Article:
And even if you’re able to earn an endless string of sign-up bonuses, not everyone else can or wants to. Jacob Wade, a nomadic father of three who is living with his family in an RV, says he is making do with the cards he has while taking time off to travel with his family.
“I don’t have a job, so I can’t qualify for new cards,” he said. Obviously, listing an income of $0 isn’t going to look good on a credit card application.
Fortunately, Wade had the foresight to plan a rewards strategy before he left his job.
“Just before we left on our one-year road trip, my wife and I applied for two Capital One® Spark® Cash for Business cards,” he said.
Each of them earned a $500 sign-up bonus after spending $4,500 on their cards within three months of account opening. They used their bonuses to pay for tickets to Disney World.
Since then, he said, they’ve been putting all their expenses on their cards to take advantage of the card’s 2% cash back on everything they buy.
“Since we’re traveling in an RV, our campground fees are all on the cards as well as all bills and food,” he said.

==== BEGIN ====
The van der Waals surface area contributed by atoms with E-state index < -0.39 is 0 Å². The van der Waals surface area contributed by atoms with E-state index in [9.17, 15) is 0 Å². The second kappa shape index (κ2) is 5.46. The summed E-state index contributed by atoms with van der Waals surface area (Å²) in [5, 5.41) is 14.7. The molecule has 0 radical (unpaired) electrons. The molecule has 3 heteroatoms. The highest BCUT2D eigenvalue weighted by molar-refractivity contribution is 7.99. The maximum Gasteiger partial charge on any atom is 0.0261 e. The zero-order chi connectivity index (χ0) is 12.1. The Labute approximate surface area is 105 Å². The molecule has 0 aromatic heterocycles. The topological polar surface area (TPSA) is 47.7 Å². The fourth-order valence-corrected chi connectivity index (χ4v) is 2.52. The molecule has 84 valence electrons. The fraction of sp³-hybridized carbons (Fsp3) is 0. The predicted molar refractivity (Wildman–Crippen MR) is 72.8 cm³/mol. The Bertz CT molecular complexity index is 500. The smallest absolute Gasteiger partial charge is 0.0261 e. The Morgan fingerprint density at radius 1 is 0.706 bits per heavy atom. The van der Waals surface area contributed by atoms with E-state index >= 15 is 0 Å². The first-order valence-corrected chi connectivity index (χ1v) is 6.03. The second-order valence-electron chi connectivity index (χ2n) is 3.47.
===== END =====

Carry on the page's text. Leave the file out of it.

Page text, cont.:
How to maximize the cards you already have
Whether you’re tired of dealing with minimum spending requirements, don’t have a job or worry about the implications of too many credit cards, there are plenty of ways to maximize your current roster of rewards credit cards. It all starts with being intentional with your spending, but you should also take heed of special promotions that can yield more points over time.
See related: 7 ways to attract targeted credit card offers
1. Use your card’s bonus categories and perks
Evan and Nikayla Sutherland of Pullman, Washington, have three cash-back credit cards with different earning structures. Their selection of cards was intentional, they say, since they wanted to earn more rewards in all their favorite spending categories.
For example, the couple uses their Citi Double Cash Card for all their regular purchases since it offers 2 percent back (1 percent when you spend and 1 percent when you pay) with no annual fee.